By Ekta R. Garg

February 18, 2021

The Test by Sylvain Neuvel

Release date: February 12, 2019

Genre: Political fiction

Writers who are diligent in their craft keep pushing themselves and finding ways to outdo their own work. In that regard, it’s hard to say whether Neuvel outdid his Themis Files trilogy. The Themis Files were hardcore science fiction, and this little novella is grounded in real life. Also, full disclosure, I fell in love with Sylvain Neuvel’s writing right from Sleeping Giants, so it was a pretty safe bet that I was going to love The Test.

When I think about what the book can teach me about writing, though, things get a little more clear. Like Suzanne Collins’s wrap-up to the Hunger Games trilogy in Mockingjay, Neuvel goes for a bold storyline. Many times writers—me included—are a little nervous about pushing boundaries. Yet Neuvel doesn’t hesitate to do so in this book.

He sets up a world in the near future where a country has gone to extreme lengths to vet potential citizens. The vetting process is the test Idir Jalil must take in order to naturalize himself and his family. It’s also a test of Idir’s dream to live in a peaceful land. How far should we go to achieve those dreams? Should we be willing to sacrifice ourselves in the process? What price is too high to pay?

As the child of immigrants, I read immigrant stories with a slightly different lens than some readers might. I’ve heard the stories of my parents’ struggle and seen firsthand the innovative methods they come up with to battle loneliness and homesickness. As a baseline for all their hard work is the intense belief that a drastic choice—leaving behind one’s own country and adopting another as one’s new home—will help a person reach their personal pinnacle. In the case of Idir, though, is reaching the summit worth it?

Neuvel doesn’t hesitate in pushing Idir and the other characters to their personal edges and then pushing them over it. Time and again, writing experts tell us this is exactly what we need to do to craft compelling stories. Saying and hearing it, however, and actually doing it on the page are two drastically different things.

Idir exhibits the kind of bravery that many of us can’t. The kind of bravery that many of us just don’t have. That includes writers in creating these types of characters and stories.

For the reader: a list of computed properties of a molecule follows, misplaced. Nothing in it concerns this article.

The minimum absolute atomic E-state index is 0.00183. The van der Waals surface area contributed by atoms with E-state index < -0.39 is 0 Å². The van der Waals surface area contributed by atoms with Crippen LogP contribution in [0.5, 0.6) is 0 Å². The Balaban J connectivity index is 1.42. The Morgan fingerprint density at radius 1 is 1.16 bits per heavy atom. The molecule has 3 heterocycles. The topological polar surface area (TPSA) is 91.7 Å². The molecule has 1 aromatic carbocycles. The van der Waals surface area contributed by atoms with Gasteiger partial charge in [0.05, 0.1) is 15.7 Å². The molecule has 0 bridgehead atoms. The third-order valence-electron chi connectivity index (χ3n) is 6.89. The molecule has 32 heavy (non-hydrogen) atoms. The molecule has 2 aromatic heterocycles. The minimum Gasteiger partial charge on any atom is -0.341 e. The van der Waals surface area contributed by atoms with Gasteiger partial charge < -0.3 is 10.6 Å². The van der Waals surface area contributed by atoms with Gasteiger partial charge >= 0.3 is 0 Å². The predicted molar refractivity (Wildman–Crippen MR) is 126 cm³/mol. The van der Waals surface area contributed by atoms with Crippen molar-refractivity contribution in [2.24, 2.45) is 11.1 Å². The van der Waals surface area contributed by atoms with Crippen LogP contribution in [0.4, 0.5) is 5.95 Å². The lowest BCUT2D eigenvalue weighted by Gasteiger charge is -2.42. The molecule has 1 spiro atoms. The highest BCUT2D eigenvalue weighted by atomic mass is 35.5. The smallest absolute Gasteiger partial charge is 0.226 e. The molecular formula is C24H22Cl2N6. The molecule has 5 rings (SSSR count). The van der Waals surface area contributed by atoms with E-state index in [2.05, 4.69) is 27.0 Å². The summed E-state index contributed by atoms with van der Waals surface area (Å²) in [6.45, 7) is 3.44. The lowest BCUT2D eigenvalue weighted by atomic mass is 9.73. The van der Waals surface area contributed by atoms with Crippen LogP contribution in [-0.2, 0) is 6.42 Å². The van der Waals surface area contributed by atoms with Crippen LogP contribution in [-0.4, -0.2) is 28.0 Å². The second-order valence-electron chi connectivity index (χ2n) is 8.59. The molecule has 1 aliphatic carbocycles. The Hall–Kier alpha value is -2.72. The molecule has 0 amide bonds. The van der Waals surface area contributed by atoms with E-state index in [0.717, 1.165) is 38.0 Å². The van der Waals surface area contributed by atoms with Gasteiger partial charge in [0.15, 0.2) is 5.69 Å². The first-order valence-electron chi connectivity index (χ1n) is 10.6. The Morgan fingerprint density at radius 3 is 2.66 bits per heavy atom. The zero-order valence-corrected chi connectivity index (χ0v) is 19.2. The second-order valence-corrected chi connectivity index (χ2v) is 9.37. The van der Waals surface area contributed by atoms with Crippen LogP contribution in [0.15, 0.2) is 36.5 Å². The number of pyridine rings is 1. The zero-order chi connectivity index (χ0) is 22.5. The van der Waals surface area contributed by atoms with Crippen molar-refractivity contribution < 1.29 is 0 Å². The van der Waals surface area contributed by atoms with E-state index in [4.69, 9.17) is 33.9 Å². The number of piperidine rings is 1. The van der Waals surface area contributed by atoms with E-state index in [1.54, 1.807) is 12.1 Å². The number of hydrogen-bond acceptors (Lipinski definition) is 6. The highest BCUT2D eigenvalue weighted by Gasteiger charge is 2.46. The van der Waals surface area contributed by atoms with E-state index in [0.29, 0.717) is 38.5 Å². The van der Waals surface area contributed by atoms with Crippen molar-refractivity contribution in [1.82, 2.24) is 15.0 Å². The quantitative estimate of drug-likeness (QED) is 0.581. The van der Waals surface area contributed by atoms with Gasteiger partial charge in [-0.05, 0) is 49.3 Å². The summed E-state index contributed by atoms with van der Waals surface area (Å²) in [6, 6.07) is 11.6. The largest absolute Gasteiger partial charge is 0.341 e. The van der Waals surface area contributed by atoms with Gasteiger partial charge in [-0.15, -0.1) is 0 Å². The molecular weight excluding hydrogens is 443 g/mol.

My biggest takeaway from The Test is not to let my fear rule me. Easier said than done, of course, as I’ve said before, but Idir doesn’t let his fear get in the way of his ultimate goal: passing his test and keeping his family safe. At times, for him, these seem like two separate goals. Eventually they merge into the same one.

That’s where the brilliance of Neuvel’s little novella lies. It weaves Idir’s story with his most immediate circumstances with the larger narrative of the test by and on society. In the story, the England of the future has elected to use this multiple choice exam to determine who can stay and who should go back to their home countries. The method can be seen as a test of the story world’s Britain. What kind of society does this version of Britain end up creating? Is it sustainable? Does it contribute to the betterment of England in this version of events?

There are so many layers to this that it’s easy to spend pages and pages examining them. I don’t want to do that here, as much to avoid spoilers as to resist the temptation to jump into the minutia of it all. But even now, two years after its release, The Test challenges me—it’s almost like my own test—as a writer, an author in the making. It reminds me that satisfying reads don’t have to be long or dense. They just have to be meaningful. They have to push writers, and subsequently readers, to the edge and dare them to jump off.

They have to give us the reassurance that we can fly.